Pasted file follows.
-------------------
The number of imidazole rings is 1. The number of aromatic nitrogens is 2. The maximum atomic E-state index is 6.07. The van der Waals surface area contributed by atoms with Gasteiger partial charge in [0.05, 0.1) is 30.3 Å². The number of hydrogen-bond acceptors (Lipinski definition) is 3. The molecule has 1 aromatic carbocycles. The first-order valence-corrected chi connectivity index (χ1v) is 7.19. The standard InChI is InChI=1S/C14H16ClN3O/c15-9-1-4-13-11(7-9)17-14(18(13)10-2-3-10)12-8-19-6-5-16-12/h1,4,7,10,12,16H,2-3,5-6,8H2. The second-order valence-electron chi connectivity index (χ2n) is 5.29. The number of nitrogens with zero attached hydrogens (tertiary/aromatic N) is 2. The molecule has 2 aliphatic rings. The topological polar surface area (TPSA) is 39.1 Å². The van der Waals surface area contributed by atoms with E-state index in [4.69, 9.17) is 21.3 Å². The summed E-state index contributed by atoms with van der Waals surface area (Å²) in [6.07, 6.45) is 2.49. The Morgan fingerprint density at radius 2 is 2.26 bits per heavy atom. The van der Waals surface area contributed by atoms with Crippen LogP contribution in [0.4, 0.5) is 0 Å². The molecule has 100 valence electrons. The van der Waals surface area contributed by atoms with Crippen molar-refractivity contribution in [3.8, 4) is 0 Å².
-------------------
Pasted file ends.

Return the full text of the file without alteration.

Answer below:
The number of imidazole rings is 1. The number of aromatic nitrogens is 2. The maximum atomic E-state index is 6.07. The van der Waals surface area contributed by atoms with Gasteiger partial charge in [0.05, 0.1) is 30.3 Å². The number of hydrogen-bond acceptors (Lipinski definition) is 3. The molecule has 1 aromatic carbocycles. The first-order valence-corrected chi connectivity index (χ1v) is 7.19. The standard InChI is InChI=1S/C14H16ClN3O/c15-9-1-4-13-11(7-9)17-14(18(13)10-2-3-10)12-8-19-6-5-16-12/h1,4,7,10,12,16H,2-3,5-6,8H2. The second-order valence-electron chi connectivity index (χ2n) is 5.29. The number of nitrogens with zero attached hydrogens (tertiary/aromatic N) is 2. The molecule has 2 aliphatic rings. The topological polar surface area (TPSA) is 39.1 Å². The van der Waals surface area contributed by atoms with E-state index in [4.69, 9.17) is 21.3 Å². The summed E-state index contributed by atoms with van der Waals surface area (Å²) in [6.07, 6.45) is 2.49. The Morgan fingerprint density at radius 2 is 2.26 bits per heavy atom. The van der Waals surface area contributed by atoms with Crippen LogP contribution in [0.4, 0.5) is 0 Å². The molecule has 100 valence electrons. The van der Waals surface area contributed by atoms with Crippen molar-refractivity contribution in [3.8, 4) is 0 Å².